Robinson Cano struck out, but Cabrera inflicted damage. Wainwright threw him a fastball off the plate inside, over the white chalk of the batter’s box. Cabrera’s bat was quick enough to hammer the ball over the left field fence. “He’s a Nintendo-type player,” Wainwright said.
Powered by Lucroy’s two doubles, the National League climbed back, tying the score at 3 in the fourth inning when Dodgers second baseman Dee Gordon raced home from first base. The lead lasted only one inning, erased when Trout ripped an RBI double off Cardinals reliever Pat Neshek.
Clippard entered with one out and two runners in scoring position, inheriting the jam Neshek created. Jose Altuve, the Houston Astros’ 5-foot-5 hitting machine, stood at the plate. With his second pitch, the ball slipped from his fingers and Clippard launched a curveball that crossed the plate perhaps 12 feet in the air and caromed off the backstop.
“Just changing eye levels,” Clippard said. “Keeping them guessing. It happens.”
On the next pitch, Altuve lashed a sacrifice fly to the warning track in left field, putting the AL ahead, 5-3. In the rush to warm up and with constant substitutions, Clippard did not know which hitter followed Altuve. He looked to the plate and saw the monstrous Cabrera lumbering to the plate.
“I honestly did not know,” Clippard said. “I was like, ‘Whoever steps in the box steps in the box.’ And then I was like, ‘Oh, sweet. Cabrera. Awesome.’ “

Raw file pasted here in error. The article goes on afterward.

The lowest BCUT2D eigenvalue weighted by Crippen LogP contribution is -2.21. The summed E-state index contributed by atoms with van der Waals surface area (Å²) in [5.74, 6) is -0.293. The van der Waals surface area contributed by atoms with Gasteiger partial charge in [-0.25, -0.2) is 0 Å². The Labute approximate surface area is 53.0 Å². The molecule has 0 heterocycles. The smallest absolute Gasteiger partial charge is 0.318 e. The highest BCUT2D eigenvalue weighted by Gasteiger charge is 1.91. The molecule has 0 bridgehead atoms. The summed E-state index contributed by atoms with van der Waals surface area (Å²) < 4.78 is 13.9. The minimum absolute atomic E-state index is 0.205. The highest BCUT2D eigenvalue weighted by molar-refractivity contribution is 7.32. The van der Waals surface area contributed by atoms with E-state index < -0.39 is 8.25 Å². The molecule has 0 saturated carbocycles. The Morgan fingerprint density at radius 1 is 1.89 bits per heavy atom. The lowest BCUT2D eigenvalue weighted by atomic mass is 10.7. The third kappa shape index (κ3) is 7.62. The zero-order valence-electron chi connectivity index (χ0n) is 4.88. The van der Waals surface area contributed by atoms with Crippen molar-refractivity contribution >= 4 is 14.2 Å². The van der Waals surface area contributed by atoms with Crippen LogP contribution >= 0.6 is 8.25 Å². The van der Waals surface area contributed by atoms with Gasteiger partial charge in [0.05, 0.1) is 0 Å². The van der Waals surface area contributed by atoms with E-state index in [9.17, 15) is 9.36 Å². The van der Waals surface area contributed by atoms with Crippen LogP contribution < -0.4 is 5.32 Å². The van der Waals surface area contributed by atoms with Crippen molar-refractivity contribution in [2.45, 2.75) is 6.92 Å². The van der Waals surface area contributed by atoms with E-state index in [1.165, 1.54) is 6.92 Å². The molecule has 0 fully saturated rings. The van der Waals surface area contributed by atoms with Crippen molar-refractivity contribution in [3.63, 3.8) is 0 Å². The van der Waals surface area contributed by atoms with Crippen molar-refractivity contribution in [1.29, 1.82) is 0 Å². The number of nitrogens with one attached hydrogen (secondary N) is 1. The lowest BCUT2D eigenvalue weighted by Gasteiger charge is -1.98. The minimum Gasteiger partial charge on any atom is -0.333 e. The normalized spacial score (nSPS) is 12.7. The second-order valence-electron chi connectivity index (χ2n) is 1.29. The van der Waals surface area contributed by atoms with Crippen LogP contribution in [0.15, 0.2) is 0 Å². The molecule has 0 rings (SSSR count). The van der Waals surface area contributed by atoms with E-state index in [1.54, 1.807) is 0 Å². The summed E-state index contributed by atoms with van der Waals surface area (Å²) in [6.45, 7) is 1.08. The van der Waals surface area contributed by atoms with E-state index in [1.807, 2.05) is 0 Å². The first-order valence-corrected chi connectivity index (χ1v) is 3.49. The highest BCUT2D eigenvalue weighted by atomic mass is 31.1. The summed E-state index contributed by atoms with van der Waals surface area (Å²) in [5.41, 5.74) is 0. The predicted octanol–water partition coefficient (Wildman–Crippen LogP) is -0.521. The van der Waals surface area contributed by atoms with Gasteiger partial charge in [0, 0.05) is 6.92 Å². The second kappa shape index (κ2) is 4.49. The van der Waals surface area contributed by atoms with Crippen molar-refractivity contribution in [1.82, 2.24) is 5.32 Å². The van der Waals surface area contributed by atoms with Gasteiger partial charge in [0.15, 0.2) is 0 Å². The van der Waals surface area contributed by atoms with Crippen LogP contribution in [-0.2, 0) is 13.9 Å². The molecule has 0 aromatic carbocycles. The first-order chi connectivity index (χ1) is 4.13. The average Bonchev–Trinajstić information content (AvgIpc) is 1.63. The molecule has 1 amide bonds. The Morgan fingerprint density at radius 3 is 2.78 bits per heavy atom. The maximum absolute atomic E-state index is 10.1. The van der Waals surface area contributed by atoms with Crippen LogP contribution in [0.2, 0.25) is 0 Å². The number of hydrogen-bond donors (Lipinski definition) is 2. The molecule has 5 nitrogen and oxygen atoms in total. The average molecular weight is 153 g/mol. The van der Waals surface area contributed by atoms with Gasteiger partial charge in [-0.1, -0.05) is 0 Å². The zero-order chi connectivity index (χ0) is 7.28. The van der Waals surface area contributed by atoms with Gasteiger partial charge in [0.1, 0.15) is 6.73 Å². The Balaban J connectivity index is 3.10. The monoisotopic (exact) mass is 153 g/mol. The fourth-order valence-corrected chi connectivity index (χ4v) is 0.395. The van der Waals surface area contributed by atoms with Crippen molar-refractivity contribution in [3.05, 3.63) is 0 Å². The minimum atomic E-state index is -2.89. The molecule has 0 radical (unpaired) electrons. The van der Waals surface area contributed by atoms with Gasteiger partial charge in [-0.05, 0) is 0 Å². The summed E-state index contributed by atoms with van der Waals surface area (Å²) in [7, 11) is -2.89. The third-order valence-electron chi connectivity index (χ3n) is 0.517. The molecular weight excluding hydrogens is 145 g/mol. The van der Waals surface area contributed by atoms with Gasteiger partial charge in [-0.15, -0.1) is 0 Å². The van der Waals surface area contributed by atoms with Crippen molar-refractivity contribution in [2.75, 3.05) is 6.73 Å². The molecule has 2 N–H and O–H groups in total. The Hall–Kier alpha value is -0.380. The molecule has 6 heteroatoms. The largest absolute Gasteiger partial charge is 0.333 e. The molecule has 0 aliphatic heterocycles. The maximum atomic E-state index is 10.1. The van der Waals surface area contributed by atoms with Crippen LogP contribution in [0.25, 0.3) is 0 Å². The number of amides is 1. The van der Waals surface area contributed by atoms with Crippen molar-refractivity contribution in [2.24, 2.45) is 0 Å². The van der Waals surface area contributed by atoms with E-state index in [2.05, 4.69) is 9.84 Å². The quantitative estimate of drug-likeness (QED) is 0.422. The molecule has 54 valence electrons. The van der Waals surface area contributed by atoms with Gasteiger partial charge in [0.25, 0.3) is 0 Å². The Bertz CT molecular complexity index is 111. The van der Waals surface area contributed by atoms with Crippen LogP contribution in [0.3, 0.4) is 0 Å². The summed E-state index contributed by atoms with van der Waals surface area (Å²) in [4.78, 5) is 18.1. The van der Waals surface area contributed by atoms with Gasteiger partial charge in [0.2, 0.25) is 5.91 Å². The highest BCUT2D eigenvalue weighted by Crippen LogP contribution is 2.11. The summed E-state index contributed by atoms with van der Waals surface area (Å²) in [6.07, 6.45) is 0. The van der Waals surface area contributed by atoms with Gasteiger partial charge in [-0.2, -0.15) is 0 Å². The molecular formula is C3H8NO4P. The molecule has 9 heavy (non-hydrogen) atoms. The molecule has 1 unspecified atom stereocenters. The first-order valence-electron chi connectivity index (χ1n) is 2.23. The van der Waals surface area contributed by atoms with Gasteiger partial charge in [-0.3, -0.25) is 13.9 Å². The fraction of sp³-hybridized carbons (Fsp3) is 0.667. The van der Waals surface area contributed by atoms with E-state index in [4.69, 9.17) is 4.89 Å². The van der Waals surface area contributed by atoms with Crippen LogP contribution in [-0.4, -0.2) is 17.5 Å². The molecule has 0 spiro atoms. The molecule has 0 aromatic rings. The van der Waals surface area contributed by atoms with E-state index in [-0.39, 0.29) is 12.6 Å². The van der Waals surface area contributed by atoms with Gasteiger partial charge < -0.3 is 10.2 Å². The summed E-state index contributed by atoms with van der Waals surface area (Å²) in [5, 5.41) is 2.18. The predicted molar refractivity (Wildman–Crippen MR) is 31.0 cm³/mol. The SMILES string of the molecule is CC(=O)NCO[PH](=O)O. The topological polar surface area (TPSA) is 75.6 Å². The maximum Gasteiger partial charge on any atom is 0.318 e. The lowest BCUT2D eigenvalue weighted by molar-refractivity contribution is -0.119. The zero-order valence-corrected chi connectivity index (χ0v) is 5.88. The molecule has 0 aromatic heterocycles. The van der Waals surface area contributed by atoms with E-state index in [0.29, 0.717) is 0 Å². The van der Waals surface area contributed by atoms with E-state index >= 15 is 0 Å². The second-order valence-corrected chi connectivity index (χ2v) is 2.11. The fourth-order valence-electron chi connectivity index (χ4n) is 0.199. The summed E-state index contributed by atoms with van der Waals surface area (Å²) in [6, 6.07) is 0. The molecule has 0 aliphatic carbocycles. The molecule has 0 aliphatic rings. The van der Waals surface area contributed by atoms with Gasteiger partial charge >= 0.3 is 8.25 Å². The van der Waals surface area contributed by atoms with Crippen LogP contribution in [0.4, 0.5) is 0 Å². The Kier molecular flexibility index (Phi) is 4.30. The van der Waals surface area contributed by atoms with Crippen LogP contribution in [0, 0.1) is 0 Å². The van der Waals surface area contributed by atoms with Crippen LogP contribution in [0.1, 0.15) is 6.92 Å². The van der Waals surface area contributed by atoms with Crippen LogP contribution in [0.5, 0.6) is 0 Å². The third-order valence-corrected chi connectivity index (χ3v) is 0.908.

At the end of an eight-pitch at-bat, Clippard threw Cabrera his trademark change-up. Cabrera hit a sky-high, lazy fly to center field.
“In a game like this, in a spot like that, I wouldn’t have wanted it any other way,” Clippard said. “I’m mad at myself for not striking him out. But I got him out.”
In the latter innings, Jeter stood on the top step of the first base dugout and leaned against the railing. To his right, rubbing shoulders with him, stood Trout. They watched together, the legendary player on his way out of the game and the unstoppable force about to take it over, 2 right next to 27.
In 15 years or so, maybe Trout will stride to the plate at an opponent’s stadium and make the place stop and cheer. Maybe he will congratulate the catcher. He will definitely remember what happened Tuesday night in Minnesota.